>
        >
        >
        >
        >
        >
        >
        >
        >
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      • bdowney@aotw.org
        Thanks Teej, This is just the kind of thing I needed. It clears up the apparent conflict nicely. Thanks also for popping this one to the surface Mr Croker.
        Message 3 of 3 , Jun 20, 2005
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          Thanks Teej,

          This is just the kind of thing I needed. It clears up the apparent conflict nicely. Thanks
          also for popping this one to the surface Mr Croker.

          Brian

          To: <TalkAntietam@yahoogroups.com>
          From: "Teej Smith" <teej@...>
          Date sent: Mon, 20 Jun 2005 18:09:29 -0400
          Subject: [TalkAntietam] Re: Armistead was] Re: West Point @ Antietam
          Send reply to: TalkAntietam@yahoogroups.com

          > Brian,
          >
          > In his monograph titled "Trust in God and Fear Nothing" : Gen. Lewis A.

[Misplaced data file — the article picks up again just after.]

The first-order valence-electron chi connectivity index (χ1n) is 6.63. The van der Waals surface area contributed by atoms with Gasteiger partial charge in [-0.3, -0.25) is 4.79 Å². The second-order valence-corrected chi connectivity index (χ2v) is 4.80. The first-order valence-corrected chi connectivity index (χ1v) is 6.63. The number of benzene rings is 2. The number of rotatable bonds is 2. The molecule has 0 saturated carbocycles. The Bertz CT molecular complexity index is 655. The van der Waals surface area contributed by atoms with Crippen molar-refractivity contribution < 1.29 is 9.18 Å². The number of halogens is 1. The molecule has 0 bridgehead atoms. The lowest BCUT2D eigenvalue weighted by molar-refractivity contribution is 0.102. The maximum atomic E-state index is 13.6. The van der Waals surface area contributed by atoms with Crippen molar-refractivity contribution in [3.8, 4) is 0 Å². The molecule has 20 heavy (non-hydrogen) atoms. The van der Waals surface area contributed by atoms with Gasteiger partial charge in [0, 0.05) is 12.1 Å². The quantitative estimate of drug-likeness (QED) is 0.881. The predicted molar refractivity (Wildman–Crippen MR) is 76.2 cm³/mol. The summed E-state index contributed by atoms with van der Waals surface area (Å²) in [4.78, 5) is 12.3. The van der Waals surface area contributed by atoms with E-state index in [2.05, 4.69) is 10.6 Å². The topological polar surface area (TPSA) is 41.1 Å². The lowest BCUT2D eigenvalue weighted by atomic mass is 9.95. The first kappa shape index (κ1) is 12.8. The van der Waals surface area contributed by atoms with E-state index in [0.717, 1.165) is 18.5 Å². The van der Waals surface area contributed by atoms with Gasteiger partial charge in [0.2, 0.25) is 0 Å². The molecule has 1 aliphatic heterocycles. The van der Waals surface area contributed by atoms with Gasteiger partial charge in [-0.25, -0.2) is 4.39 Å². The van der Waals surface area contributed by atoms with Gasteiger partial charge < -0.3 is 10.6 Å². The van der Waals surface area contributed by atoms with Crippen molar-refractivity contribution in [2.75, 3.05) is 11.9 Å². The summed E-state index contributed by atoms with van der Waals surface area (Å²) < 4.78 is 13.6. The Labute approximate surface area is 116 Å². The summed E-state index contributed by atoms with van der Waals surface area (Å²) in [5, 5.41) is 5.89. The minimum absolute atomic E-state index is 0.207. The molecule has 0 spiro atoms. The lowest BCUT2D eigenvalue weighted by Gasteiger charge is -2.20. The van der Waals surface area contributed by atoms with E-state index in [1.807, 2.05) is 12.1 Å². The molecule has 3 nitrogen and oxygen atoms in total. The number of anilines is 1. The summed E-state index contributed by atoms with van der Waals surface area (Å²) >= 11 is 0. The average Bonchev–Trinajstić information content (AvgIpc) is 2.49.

> Armistead, CSA, Wayne Motts wrote, "Emboldened by his success at Second
          > Manassas, Lee launched an offensive into Maryland that culminated in the
          > Battle of Sharpsburg (Antietam to northerners), but here again, Armistead
          > saw limited action. In early September, while serving in the Confederate
          > division commanded by Major General Richard H. Anderson, Armistead was
          > appointed Provost Marshal of the Army of Northern Virginia. He served on
          > this assignment until September 26, 1862., and from all accounts, his
          > brigade remained with him as his guard for the task. Brought in at
          > Sharpsburg, his brigade arrived on the field on the morning of September 17,
          > but instead of joining their division near the sunken road were held back in
          > support of McLaw's Division near the Dunker Church. Here the troops of the
          > Union Second Army Corps had been beaten off, and Armistead's men were needed
          > to shore up the Confederate defenses in the area. Uncomfortable at being
          > held in reserve, Armistead stood in front of the brigade anxiously awaiting
          > the call for battle. Incredibly, a stray cannon ball rolled over the hill
          > and struck him on the foot, thereby putting him out of action. Although not
          > seriously injured he was compelled to relinquish his command to Colonel
          > James G. Hodges and leave the field."...."During the Maryland campaign
          > Armistead's five regiments reported only thirty-five casualties."
          >
          > Regards,
          > Teej
          >
          >